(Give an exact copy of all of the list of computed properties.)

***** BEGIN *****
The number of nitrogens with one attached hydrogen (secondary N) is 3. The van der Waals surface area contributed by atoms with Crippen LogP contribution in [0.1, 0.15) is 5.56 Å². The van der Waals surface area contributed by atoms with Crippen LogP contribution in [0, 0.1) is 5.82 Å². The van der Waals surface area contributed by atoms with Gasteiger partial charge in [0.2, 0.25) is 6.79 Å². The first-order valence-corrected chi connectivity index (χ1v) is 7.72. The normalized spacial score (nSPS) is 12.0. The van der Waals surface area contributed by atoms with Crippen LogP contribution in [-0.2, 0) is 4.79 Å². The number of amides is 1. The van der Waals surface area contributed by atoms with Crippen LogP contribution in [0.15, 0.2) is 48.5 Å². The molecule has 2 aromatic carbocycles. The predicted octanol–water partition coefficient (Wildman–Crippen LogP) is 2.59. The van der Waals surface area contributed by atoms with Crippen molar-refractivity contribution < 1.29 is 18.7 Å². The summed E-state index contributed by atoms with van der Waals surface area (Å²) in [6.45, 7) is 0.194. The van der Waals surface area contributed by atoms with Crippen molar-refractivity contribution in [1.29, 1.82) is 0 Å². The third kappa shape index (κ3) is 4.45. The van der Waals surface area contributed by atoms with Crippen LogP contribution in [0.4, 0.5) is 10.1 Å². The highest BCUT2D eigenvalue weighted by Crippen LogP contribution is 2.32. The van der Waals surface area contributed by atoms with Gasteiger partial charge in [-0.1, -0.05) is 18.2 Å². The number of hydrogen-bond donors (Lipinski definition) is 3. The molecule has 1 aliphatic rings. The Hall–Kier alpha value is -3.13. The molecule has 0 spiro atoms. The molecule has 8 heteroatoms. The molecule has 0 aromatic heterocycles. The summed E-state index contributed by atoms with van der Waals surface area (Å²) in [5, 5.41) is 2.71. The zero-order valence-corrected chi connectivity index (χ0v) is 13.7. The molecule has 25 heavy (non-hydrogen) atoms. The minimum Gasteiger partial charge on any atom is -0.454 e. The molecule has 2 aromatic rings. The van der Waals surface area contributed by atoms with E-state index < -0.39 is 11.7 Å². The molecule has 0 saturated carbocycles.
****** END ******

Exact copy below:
The number of nitrogens with one attached hydrogen (secondary N) is 3. The van der Waals surface area contributed by atoms with Crippen LogP contribution in [0.1, 0.15) is 5.56 Å². The van der Waals surface area contributed by atoms with Crippen LogP contribution in [0, 0.1) is 5.82 Å². The van der Waals surface area contributed by atoms with Gasteiger partial charge in [0.2, 0.25) is 6.79 Å². The first-order valence-corrected chi connectivity index (χ1v) is 7.72. The normalized spacial score (nSPS) is 12.0. The van der Waals surface area contributed by atoms with Crippen LogP contribution in [-0.2, 0) is 4.79 Å². The number of amides is 1. The van der Waals surface area contributed by atoms with Crippen LogP contribution in [0.15, 0.2) is 48.5 Å². The molecule has 2 aromatic carbocycles. The predicted octanol–water partition coefficient (Wildman–Crippen LogP) is 2.59. The van der Waals surface area contributed by atoms with Crippen molar-refractivity contribution < 1.29 is 18.7 Å². The summed E-state index contributed by atoms with van der Waals surface area (Å²) in [6.45, 7) is 0.194. The van der Waals surface area contributed by atoms with Crippen molar-refractivity contribution in [1.29, 1.82) is 0 Å². The third kappa shape index (κ3) is 4.45. The van der Waals surface area contributed by atoms with Crippen LogP contribution in [0.4, 0.5) is 10.1 Å². The highest BCUT2D eigenvalue weighted by Crippen LogP contribution is 2.32. The van der Waals surface area contributed by atoms with Gasteiger partial charge in [-0.1, -0.05) is 18.2 Å². The number of hydrogen-bond donors (Lipinski definition) is 3. The molecule has 1 aliphatic rings. The Hall–Kier alpha value is -3.13. The molecule has 0 spiro atoms. The molecule has 8 heteroatoms. The molecule has 0 aromatic heterocycles. The summed E-state index contributed by atoms with van der Waals surface area (Å²) in [5, 5.41) is 2.71. The zero-order valence-corrected chi connectivity index (χ0v) is 13.7. The molecule has 25 heavy (non-hydrogen) atoms. The minimum Gasteiger partial charge on any atom is -0.454 e. The molecule has 2 aromatic rings. The van der Waals surface area contributed by atoms with E-state index < -0.39 is 11.7 Å². The molecule has 0 saturated carbocycles.